Thursday, August 25

I'm taking a break from posting about food to discuss something that has been weighing on me for the last few days.  I'd love your input and advice if you care to share :)

Is tithing ever considered irresponsible stewardship?

Let me explain.  In Luke 21 we read the story of the widow who gave her last two coins as a tithe to the temple.

" As Jesus looked up, he saw the rich putting their gifts into the temple treasury.  He also saw a poor widow put in two very small copper coins.  'Truly I tell you,' he said, 'this poor widow has put in more than all the others.  All these people gave their gifts out of their wealth; but she out of her poverty put in all she had to live on"  Luke 21: 1-4

This verse, in my experience, is generally given as a message of how we should "give until it hurts" or how even the smallest gift, if given in the right spirit, it glorifying to God.  I've always like this story because I feel it gives a nice picture of sacrificial love...we love God so much (and appreciate Him so much) that we are willing to give all we have.  However, now that I feel like I'm closer to being in the widow's position...well, I don't know how to feel.  Do I tithe more and depend on God to provide for things like bills, food, etc?  Or is God already providing for these things through the money we receive from the job He brought to my husband?

My inclination is to say that we should tithe and then God will provide for us, but is that being unwise?  Is that ever possible?  Malachi 3 gives us a story where God says that if the people will return to tithing he will bless them beyond measure.  Does that mean the same is true of me?  Was this specific to this group of people only who had made a covenant with God to tithe and then left their end unfulfilled?

And then there is the question of how much we should tithe.  Is it 10%?  More?  Do we give all we can or only a certain amount?  Are we falling through on our commitment to give less than 10%?

I know that much of this is personal.  And as Americans and Christians we don't like to discuss money...especially what we are giving to the church.  But the story of the widow comes to mind again.  Everyone saw what she was giving (or at least that's the impression I always have)....are we supposed to be giving in a more public way?  Should we be encouraging others to give without knowing their specific circumstance?  Should we expect "blessings" from giving and, if so, by what yard stick to we measure blessing?

I've never bought into the "prosperity gospel" hype.  The thought that if I tithe the way I'm "supposed" to then God will bless me with things like BMW's, wealth, a nice house, college funds for my kids, etc.  Where is that in the Bible?  Like I said, I've never bought into this line of thinking.  In Malachi God's blessings are considered extra food.  And when the Israelites were wandering in the desert, God provided manna to eat.  Does that mean I should live off rice and beans and give more money to my church?  Do I measure blessings based on how our society does (which seems eerily similar to many prosperity gospel types like Joel Osteen, Creflo Dollar, and Joyce Meyer)...or based on the Bible?  Jesus didn't guarantee housing, money, food, or possessions to his disciples.  Should I expect more just because I live now and here (21st century America) or should we still evaluate our standing based on what these men were promised?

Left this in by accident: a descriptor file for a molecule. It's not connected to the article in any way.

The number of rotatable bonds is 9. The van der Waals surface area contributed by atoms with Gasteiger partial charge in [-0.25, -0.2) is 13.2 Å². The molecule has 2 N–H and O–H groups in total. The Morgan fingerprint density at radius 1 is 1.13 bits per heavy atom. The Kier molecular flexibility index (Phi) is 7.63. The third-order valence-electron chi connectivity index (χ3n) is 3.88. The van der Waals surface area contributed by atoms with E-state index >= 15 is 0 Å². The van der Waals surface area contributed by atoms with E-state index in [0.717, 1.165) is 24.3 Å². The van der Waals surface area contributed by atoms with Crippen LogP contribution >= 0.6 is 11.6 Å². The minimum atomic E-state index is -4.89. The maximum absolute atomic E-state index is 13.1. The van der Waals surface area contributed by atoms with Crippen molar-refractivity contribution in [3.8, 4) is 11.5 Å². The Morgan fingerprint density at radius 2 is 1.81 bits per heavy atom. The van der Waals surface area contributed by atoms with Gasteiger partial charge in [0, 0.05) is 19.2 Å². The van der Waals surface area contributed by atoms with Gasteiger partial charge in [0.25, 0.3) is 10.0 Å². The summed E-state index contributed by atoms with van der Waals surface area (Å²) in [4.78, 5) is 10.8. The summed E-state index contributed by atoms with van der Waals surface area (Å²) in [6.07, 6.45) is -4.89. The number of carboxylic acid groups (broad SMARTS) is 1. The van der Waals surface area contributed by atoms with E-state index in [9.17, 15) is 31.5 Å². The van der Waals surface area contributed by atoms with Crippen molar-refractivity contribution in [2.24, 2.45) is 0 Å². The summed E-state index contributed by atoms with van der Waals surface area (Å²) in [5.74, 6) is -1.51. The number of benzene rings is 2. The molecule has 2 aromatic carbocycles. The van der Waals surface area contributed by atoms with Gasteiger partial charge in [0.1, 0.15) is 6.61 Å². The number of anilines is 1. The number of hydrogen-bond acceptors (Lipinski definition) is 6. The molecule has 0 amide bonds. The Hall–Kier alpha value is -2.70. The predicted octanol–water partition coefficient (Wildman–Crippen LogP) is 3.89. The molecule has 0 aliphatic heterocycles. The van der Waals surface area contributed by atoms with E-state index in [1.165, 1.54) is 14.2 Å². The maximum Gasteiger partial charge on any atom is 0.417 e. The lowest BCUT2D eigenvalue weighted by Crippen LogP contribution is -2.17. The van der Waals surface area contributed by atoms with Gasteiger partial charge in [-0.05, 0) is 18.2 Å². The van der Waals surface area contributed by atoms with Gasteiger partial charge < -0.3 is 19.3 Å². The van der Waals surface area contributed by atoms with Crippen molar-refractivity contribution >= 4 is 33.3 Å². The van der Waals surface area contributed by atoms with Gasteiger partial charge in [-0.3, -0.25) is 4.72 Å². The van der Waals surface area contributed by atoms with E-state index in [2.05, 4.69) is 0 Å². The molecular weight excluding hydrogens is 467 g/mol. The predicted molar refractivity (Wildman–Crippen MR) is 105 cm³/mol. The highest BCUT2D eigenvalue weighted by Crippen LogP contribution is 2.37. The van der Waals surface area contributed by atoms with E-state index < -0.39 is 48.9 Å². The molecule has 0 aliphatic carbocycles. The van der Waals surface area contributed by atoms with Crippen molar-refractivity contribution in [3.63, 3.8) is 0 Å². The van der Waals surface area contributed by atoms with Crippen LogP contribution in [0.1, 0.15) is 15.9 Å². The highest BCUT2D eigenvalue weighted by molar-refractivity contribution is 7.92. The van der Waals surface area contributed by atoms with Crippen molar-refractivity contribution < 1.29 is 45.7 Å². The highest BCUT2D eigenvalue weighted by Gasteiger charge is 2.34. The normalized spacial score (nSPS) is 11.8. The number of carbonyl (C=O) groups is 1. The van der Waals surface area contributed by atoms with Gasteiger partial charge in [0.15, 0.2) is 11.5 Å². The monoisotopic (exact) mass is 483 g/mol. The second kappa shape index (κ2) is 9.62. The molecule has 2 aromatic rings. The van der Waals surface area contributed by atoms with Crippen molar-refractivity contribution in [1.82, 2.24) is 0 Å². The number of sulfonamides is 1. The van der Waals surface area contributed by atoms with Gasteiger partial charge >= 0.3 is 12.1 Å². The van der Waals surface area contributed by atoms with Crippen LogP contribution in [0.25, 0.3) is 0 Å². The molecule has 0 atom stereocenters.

I certainly don't expect answers on here, but hope that this will encourage us all to consider how we view tithing.  I know that God is still working in me and my husband regarding this issue.  It's something that I think we all need to re-examine from time to time to make sure we are still in line with what God is calling us to.  I also think we need to all be more intentional about thinking about these issues and talking about them...especially with our church family.  If we can't be open and honest with our church family...then who can we be honest with?

1 comment:

Natalie said...


I'm hopping over here from Passionate Homemaking. I'm the author of the recent post you commented on regarding Jesus relating to mothers, I came over to your blog to respond to the comment you left there. I wanted to express my deepest thanks for your insightful, clarifying comment. I was so glad for the affirmation that I actually expressed what I meant to! I was pretty bummed to think I had such a bad job of communicating, and then your comment appeared! Thank you again for the encouragement and for letting me know my post was not completely stupid. If I went to expensive coffee shops to drink expensive coffee, I might like to do so with you! :)